New game rules for customs permits

For more than a year now, holders of customs permits must meet the requirements of the Union Customs Code. What does this imply for businesses?

Since 1 May of last year, holders of customs permits must meet the requirements of the Union Customs Code (UCC). Dutch Customs is currently hard at work (re)assessing and replacing these permits. “It is in the best interest of businesses to be proactive in this respect”, advise customs officers Anneke de Bruijn and Renate Adema.

The arrival of the UCC holds major consequences for customs permits. Some customs permits have been withdrawn and replaced on a large scale, like those for electronic declarations. Customs NL must reassess and replace the CCC* permits that have not yet been withdrawn. The agency has until 1 May 2019 to do this. “We badly need this time; we are doing reassessments at roughly 2,700 businesses”, says Anneke de Bruijn, enforcement policy advisor and project manager for UCC permits for the past year and a half. Supervisory coordinator Renate Adema advises businesses to act swiftly. “Take a critical look at your processes and procedures, and check whether you meet the requirements.”

AEO criteria become generic
Whether much will change for a company, compared to the previous situation, will depend significantly on the company and the type of permits that it holds. “What is your starting position? If a company was already AEO-certified, the transition will not be as major”, De Bruijn reckons. “Legislation has become somewhat more stringent: what was previously considered guidance, a guide, in other words, is now legislation. However, the requirements and conditions have not really changed.” “The step will likely be more significant for companies that never had an AEO certificate”, says Adema. “Just how significant, will depend on the type of permits. The business sector still has questions regarding some of the permits. Not everyone knows how to deal with them. It takes some getting used to. I think that, in the end, the entire process will be easier and clearer.”
De Bruijn’s expectations are the same. “Legislation is formulated a little more stringent compared to before, and the requirements that previously only applied for the AEO now apply for many permits. The requirements mainly involve the aspects of compliance, sound trade and transport records, and practical competence. If you have tailored your internal organisation to these requirements, the process becomes simpler and more manageable – also when you apply for new permits. This is the advantage of generic criteria.”

Do not wait
Dutch Customs is currently hard at work with reassessments. De Bruijn: “We are trying to combine these reassessments with other inspections, and use the information already in our possession. This is more efficient. After all, you might not want to have an administrative inspection conducted and have a reassessment done a year later.” During reassessments, the implementing Customs unit will pay special attention to these aspects: “A client in one region may not be treated differently from a client in another region”, says Adema. “For this reason, we consult frequently and discuss case histories.”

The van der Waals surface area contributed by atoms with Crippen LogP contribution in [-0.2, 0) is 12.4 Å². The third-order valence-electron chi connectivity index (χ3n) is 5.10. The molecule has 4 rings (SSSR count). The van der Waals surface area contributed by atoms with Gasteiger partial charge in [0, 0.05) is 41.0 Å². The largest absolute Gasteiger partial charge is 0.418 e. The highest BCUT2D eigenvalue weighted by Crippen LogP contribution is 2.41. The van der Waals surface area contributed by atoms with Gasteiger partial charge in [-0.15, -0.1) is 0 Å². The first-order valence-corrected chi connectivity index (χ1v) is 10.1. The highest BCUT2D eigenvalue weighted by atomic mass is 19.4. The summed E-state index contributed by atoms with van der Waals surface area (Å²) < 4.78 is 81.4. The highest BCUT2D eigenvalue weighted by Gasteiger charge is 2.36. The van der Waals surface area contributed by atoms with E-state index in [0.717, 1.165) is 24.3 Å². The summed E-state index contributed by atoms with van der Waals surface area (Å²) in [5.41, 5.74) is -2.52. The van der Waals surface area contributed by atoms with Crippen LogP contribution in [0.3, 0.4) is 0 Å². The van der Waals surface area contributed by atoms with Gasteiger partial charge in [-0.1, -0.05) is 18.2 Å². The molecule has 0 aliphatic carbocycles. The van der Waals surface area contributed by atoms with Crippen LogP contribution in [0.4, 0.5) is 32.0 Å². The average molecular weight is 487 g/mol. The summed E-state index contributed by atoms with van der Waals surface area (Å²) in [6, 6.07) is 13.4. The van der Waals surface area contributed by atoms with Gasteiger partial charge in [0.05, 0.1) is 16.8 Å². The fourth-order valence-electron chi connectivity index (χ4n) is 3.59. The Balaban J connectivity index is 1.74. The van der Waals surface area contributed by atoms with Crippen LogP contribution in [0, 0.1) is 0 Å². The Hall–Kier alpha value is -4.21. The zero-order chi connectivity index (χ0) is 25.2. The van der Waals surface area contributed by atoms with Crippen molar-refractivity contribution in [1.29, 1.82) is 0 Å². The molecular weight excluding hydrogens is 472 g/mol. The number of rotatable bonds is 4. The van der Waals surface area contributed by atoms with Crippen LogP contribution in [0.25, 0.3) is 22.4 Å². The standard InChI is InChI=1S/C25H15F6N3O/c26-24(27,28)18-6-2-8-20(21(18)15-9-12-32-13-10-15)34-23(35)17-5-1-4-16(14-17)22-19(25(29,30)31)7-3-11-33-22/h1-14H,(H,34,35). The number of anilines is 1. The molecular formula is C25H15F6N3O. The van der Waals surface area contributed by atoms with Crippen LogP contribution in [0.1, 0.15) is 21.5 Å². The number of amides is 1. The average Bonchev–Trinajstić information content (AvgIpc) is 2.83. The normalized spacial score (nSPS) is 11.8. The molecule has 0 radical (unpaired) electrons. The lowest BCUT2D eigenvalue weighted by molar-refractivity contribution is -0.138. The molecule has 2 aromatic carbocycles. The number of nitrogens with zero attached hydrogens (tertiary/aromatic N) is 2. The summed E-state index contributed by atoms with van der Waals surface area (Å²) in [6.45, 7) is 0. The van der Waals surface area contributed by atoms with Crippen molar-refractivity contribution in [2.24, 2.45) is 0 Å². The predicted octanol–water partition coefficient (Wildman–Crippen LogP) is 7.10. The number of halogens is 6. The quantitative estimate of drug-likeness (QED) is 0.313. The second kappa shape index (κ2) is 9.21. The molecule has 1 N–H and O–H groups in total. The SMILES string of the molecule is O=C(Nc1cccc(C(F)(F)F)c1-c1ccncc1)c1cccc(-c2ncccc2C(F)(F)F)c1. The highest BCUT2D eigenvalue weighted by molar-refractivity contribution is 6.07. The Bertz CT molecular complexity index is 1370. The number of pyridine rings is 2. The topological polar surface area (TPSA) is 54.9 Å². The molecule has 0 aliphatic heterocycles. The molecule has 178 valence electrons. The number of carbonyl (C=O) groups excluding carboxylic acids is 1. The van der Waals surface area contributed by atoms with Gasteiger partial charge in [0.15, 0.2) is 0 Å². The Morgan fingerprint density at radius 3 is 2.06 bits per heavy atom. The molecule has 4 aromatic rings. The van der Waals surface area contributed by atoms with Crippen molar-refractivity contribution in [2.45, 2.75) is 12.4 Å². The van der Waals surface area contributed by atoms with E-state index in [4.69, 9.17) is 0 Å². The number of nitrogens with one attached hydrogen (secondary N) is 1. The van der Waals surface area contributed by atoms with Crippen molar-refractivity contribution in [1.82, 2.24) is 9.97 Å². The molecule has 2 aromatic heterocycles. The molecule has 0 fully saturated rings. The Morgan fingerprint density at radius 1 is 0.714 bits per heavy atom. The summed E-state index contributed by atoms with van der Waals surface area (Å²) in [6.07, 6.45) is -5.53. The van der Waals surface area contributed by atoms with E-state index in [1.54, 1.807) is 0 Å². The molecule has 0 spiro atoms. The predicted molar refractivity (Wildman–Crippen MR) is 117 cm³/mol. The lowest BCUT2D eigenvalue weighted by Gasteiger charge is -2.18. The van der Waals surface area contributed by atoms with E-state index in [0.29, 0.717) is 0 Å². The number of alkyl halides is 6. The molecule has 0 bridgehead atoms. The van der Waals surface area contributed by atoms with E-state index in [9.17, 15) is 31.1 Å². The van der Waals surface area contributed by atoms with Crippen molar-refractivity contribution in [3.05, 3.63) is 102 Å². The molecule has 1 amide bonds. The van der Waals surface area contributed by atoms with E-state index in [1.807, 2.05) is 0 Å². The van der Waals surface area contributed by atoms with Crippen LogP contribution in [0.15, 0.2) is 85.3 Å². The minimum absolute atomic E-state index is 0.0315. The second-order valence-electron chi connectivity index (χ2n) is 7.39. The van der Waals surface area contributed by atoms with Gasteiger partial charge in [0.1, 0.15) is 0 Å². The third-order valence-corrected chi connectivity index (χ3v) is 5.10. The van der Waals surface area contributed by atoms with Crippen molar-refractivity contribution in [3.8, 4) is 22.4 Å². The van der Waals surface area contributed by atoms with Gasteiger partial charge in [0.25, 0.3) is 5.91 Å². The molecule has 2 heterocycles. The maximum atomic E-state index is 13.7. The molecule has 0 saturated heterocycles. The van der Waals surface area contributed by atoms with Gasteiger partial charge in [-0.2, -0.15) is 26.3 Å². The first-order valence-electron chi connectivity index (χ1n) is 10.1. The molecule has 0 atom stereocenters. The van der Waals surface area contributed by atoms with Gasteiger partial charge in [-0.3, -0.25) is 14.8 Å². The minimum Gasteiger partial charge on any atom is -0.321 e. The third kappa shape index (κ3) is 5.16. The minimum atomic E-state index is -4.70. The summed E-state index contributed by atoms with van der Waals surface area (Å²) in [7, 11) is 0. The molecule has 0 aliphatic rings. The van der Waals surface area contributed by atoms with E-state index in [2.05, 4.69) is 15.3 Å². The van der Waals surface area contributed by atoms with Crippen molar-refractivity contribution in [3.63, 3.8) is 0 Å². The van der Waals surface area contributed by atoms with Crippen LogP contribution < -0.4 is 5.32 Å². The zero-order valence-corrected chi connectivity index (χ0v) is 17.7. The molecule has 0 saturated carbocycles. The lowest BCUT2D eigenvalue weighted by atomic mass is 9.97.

For some businesses, the reassessments have already been carried out, but others might only have their turn in January 2019. “In the meantime, however, the new rules are already applicable as of 1 May 2016, and businesses must therefore comply with these rules”, Adema emphasises once more. “These businesses must not assume a waiting position but should ensure that their administrative processes are insightful. Why? Because we want to see what they have been doing since 1 May 2016: did they act in accordance with legislation, and are they in control? Moreover, is their administration making the reassessments easier and less time-consuming? This is in the best interest of our administration and the company itself.”

Unfavourable planning?
The timing for a company’s reassessment depends on several factors; factors like the risks to Customs, the gravity of the permits and the timing of the last inspection. The reassessment might come at a time that is unfavourable for the company, due to major automation adjustments, a merger or a takeover, for example. De Bruijn: “In that case, initiate contact with us. It is inconvenient when we devise a schedule that doesn’t suit your business operations. Share and discuss your concerns with us on time.”

Sometimes businesses apply for a new permit, before having been reassessed. As a rule of thumb, Customs will not only look at the requirements for the specific permit but will incorporate these in the entire reassessment process. “When that happens, we can run into problems with the processing time for the relevant permit”, explains Adema. “Despite this, we try to plan everything as well as possible, because we don’t want to cause each other delays.”

De Bruijn advises businesses to take a good look at their permits. “If you have permits that you don’t use, have them withdrawn. That cleans things up and saves a lot of work. Those permits that you do use: review the requirements. What is entailed in actual practice? Perhaps a procedural change or better documentation. Once you’ve arranged these aspects properly, you’ll be ready for the reassessment.”

* Community Customs Code, forerunner to the Union Customs Code.

More information?
The UCC requirements are listed on, under ‘Re-assessment of the AEO permits’.

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